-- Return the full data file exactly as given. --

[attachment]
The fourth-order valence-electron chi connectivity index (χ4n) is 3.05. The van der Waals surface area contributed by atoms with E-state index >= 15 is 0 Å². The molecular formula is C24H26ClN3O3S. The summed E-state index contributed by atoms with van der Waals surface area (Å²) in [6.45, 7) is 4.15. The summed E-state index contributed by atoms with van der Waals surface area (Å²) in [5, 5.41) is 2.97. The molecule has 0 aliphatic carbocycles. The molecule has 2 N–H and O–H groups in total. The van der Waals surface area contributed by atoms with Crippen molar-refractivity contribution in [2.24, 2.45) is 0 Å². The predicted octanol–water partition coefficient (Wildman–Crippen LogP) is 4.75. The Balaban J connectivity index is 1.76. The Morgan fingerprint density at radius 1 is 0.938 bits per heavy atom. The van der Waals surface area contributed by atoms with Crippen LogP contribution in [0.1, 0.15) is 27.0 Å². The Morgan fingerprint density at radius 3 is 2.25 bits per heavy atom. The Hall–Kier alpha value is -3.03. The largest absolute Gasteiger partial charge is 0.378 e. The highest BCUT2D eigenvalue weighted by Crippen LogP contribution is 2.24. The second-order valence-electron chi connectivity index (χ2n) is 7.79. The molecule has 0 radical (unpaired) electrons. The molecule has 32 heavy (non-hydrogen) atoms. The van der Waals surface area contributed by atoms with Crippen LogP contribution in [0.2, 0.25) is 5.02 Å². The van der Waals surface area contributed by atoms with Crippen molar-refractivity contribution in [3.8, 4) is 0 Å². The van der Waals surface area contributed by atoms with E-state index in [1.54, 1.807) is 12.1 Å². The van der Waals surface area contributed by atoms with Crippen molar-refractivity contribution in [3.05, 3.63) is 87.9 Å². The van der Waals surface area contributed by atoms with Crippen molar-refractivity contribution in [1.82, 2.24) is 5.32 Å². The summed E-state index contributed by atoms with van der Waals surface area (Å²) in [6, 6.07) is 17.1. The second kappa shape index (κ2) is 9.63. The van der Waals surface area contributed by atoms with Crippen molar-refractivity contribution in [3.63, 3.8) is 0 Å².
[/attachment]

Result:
The fourth-order valence-electron chi connectivity index (χ4n) is 3.05. The van der Waals surface area contributed by atoms with E-state index >= 15 is 0 Å². The molecular formula is C24H26ClN3O3S. The summed E-state index contributed by atoms with van der Waals surface area (Å²) in [6.45, 7) is 4.15. The summed E-state index contributed by atoms with van der Waals surface area (Å²) in [5, 5.41) is 2.97. The molecule has 0 aliphatic carbocycles. The molecule has 2 N–H and O–H groups in total. The van der Waals surface area contributed by atoms with Crippen molar-refractivity contribution in [2.24, 2.45) is 0 Å². The predicted octanol–water partition coefficient (Wildman–Crippen LogP) is 4.75. The Balaban J connectivity index is 1.76. The Morgan fingerprint density at radius 1 is 0.938 bits per heavy atom. The van der Waals surface area contributed by atoms with Crippen LogP contribution in [0.1, 0.15) is 27.0 Å². The Morgan fingerprint density at radius 3 is 2.25 bits per heavy atom. The Hall–Kier alpha value is -3.03. The largest absolute Gasteiger partial charge is 0.378 e. The highest BCUT2D eigenvalue weighted by Crippen LogP contribution is 2.24. The second-order valence-electron chi connectivity index (χ2n) is 7.79. The molecule has 0 radical (unpaired) electrons. The molecule has 32 heavy (non-hydrogen) atoms. The van der Waals surface area contributed by atoms with Crippen LogP contribution in [0.2, 0.25) is 5.02 Å². The van der Waals surface area contributed by atoms with Crippen molar-refractivity contribution in [3.8, 4) is 0 Å². The van der Waals surface area contributed by atoms with E-state index in [1.54, 1.807) is 12.1 Å². The van der Waals surface area contributed by atoms with Crippen molar-refractivity contribution in [3.05, 3.63) is 87.9 Å². The van der Waals surface area contributed by atoms with Crippen molar-refractivity contribution in [1.82, 2.24) is 5.32 Å². The summed E-state index contributed by atoms with van der Waals surface area (Å²) in [6, 6.07) is 17.1. The second kappa shape index (κ2) is 9.63. The van der Waals surface area contributed by atoms with Crippen molar-refractivity contribution in [3.63, 3.8) is 0 Å².